Women in amateur radio

From Amateur Radio Wiki
Jump to navigation Jump to search

In amateur radio, a YL or Young Lady is a female operator of any age.


In landline railroad telegraphy, operators traditionally had referred to each other as OM ("old man"). The term YL was coined in 1920 by the American Radio Relay League for young ladies of all ages, as "OM will not fit and OL would certainly be most inapplicable."

The first known North American YL operators include Miss M. S. Colville, XDD, of Bowmanville, Ontario in 1914 and Emma Chandler of St. Mary's, Ohio (8NH, W8NH) in 1915.[1] The first women to be licensed as radio amateurs in the United Kingdom were Barbara Dunn G6YL and Nelly Corry G2YL in the early 1930's.

The Young Ladies' Radio League, a US-based group created expressly for women in amateur radio, was established in 1939 with membership both in North America and worldwide. The CW abbreviation "33", which means "love sealed with friendship and mutual respect between one YL and another YL", was coined by Clara Reger, W2RUF and adopted officially by YLRL in 1940. The first YLRL convention was held in Santa Monica, CA on June 24-25, 1955.

During WW2 Canadian women served as wireless operators aboard the Norwegian merchant navy as they were prohibited from serving in this position aboard Canadian merchant ships in that era.[2] [3]

A poem about the origin of the YL 33, "Birth of the Thirty-Three", was written in honour of Clara Reger and her accomplishments both in the establishment of the YLRL and her longtime efforts to teach Morse code to new operators.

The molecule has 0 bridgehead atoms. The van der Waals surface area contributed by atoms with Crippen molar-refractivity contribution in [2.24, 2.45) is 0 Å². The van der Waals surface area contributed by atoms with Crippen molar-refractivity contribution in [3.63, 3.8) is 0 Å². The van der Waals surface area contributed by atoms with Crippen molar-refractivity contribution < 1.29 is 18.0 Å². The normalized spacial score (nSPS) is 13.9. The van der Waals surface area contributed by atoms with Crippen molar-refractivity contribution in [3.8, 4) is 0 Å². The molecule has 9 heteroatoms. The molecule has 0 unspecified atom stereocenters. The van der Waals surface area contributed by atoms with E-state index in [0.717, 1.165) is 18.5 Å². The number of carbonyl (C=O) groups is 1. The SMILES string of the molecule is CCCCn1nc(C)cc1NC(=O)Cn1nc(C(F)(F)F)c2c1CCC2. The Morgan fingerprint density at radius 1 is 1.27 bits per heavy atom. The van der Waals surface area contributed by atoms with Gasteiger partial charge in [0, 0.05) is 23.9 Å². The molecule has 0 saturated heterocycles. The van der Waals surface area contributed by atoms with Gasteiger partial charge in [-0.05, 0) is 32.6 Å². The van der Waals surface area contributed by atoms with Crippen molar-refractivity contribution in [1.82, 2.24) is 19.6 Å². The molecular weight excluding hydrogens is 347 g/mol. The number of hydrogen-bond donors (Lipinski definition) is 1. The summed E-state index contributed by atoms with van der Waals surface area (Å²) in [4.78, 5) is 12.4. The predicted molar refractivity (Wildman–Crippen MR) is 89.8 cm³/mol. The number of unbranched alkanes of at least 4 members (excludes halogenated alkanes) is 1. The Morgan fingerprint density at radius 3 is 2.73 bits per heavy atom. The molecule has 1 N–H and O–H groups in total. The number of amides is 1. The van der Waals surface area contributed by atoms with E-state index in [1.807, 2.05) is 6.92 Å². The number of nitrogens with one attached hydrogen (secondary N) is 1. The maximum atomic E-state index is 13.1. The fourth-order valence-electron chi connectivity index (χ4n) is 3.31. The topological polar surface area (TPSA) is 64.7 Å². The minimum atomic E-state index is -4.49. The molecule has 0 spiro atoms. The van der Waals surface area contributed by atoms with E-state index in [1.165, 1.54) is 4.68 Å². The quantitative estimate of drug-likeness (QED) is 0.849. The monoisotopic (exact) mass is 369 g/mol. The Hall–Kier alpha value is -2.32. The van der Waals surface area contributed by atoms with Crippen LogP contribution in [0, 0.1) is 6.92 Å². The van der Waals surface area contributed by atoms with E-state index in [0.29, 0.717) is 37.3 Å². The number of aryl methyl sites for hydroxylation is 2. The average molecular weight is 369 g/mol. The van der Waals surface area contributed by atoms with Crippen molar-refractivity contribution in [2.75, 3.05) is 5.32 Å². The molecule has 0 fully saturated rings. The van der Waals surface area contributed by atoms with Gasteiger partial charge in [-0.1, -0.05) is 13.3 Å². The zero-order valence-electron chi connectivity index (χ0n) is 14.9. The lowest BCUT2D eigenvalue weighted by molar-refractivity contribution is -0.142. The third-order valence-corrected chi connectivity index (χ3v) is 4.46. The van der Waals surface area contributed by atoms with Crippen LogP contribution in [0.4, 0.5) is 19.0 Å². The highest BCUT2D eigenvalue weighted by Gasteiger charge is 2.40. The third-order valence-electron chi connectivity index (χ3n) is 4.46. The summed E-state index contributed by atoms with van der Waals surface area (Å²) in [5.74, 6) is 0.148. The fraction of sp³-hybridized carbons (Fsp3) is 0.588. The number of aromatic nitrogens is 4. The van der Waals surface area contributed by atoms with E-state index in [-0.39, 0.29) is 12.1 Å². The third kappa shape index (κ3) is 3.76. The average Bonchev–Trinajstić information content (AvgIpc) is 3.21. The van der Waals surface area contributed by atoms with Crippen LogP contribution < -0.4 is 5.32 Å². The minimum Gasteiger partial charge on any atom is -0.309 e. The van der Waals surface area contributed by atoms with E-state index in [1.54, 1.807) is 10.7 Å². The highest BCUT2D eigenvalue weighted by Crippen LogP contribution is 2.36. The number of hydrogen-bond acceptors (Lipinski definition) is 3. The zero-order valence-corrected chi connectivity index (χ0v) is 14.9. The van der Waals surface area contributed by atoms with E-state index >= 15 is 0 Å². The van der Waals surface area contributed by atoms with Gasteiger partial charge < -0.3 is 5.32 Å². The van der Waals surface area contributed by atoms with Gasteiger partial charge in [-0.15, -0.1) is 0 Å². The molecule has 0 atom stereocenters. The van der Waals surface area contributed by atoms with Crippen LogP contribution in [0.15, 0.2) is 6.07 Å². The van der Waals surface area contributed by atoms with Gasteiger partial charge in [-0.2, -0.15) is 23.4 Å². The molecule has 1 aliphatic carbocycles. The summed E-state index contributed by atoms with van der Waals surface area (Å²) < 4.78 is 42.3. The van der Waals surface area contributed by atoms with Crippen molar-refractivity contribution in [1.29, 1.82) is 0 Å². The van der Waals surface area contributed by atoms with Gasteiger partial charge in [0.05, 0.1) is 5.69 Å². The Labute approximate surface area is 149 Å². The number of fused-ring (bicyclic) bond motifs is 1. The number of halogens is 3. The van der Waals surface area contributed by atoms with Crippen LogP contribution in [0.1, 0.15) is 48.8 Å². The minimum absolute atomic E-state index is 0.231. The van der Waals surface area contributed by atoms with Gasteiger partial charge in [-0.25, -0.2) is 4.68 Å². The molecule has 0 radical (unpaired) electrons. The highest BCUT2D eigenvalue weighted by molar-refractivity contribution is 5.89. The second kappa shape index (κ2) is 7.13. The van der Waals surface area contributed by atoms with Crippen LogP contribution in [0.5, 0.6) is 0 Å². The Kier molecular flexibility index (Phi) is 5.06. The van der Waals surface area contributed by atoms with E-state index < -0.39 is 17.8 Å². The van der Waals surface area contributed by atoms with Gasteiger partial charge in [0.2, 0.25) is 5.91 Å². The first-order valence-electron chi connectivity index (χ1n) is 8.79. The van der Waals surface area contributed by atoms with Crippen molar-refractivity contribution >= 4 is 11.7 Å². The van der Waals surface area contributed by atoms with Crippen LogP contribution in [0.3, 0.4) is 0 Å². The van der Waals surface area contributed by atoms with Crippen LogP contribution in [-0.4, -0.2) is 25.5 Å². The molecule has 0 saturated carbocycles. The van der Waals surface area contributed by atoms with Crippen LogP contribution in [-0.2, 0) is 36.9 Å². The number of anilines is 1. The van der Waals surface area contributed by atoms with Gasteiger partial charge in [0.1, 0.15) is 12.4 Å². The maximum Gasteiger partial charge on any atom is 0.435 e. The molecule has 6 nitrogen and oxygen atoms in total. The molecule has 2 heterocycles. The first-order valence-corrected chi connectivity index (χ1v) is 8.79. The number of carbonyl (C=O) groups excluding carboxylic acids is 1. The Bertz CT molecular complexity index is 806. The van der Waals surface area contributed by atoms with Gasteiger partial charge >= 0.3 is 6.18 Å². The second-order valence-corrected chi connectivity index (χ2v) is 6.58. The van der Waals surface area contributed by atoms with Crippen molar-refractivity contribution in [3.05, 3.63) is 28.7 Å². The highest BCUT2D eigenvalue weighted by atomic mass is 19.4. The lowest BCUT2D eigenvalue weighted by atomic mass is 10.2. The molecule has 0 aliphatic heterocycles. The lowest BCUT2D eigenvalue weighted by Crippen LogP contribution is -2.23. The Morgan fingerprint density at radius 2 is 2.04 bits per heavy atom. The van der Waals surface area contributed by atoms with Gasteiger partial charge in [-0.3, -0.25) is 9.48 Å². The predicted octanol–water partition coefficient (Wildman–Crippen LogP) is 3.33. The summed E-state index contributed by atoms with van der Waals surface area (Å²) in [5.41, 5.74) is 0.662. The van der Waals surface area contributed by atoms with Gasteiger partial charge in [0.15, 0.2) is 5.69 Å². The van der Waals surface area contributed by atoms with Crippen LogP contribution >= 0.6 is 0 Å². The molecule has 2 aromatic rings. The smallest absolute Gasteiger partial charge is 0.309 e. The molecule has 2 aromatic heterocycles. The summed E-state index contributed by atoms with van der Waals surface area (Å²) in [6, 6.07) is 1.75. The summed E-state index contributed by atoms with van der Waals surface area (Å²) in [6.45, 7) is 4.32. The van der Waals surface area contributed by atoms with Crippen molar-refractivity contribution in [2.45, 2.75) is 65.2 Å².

(From Margaret Dunn, KC7LXS, who got it from Terrie, AB7PX - original author is unknown.)

Clara had her ticket
She also had a rig
Because she was just startin
It wasn’t very big.
She slowly tuned the crystal,
And watched the meter drop.
Then tapped the key a couple times
To be sure it wouldn’t stop.
Now everything was ready.
She called a short CQ
And received an answer
On thirty-six sixty-two.
They chewed the fat ‘bout stuff and things.
‘bout dresses, work and dates.
They finally called it QRT
The girl sent eighty-eights.
Clara thought it might funny
Whether it be Miss. or Mrs.
To end a perfect QSO
By sending “Love and Kisses”
It sounds too sentimental;
Just a little too much “goo”
To be sending “Love and Kisses”
To a girl the same as you.
For an entire week she pondered;
Wouldn’t even touch the rig.
She pushed her slide rule by the hour,
Employing “logs” and “trig”.
She added and subtracted.
What could the answer be?
To reach a happy medium
Twixt eighty-eight and seventy-three.
Clara finally looked up from her work
All smiles and not forlorn.
Twas July in Nineteen Forty
That thirty-three was born.
There’s no real definition
But it’s meaning is known well.
It’s how a YL says good evening
To another friend YL.

Terms refering to ham operators or their families

Terms used to refer to amateur radio operators or their families include:

  • Ham - Radio Amateur
  • YL (young lady) - Lady Radio Amateur
  • OM (old man) - Gentleman Radio Amateur
  • XYL - Wife of a Ham
  • YL Fundamental - Mother of a Ham
  • OM Fundamental - Father of a Ham
  • Side Band - Brother/Sister of a Ham
  • Upper Side Band - Elder Brother/Sister of a Ham
  • Lower Side Band - Younger Brother/Sister of a Ham
  • Harmonics - Children
  • Crystal controlled - Getting Married
  • Silent key - Deceased operator








New Zealand


Scandinavia (Denmark, Finland, Iceland, Norway, Sweden)

United Kingdom

United States



ALARA meet

YL World (the Worldwide YL Meeting)


External links

See also

Operating procedures
Operation Callsigns and ITU prefixes * Codes and Alphabets * Modes * Morse code * Nets * UK licensing * Terminology
DX and Contesting Awards and Certificates * DXCC * DX cluster * Field day * Gridsquares * Logging * QSL and QSL Bureaus * Records - Distance
Emergencies Emergency Frequencies * ARES * IRESC * SATERN * Weather spotting
QRP Trail-Friendly Radio
Utilities Beacons (/B) and Time Beacons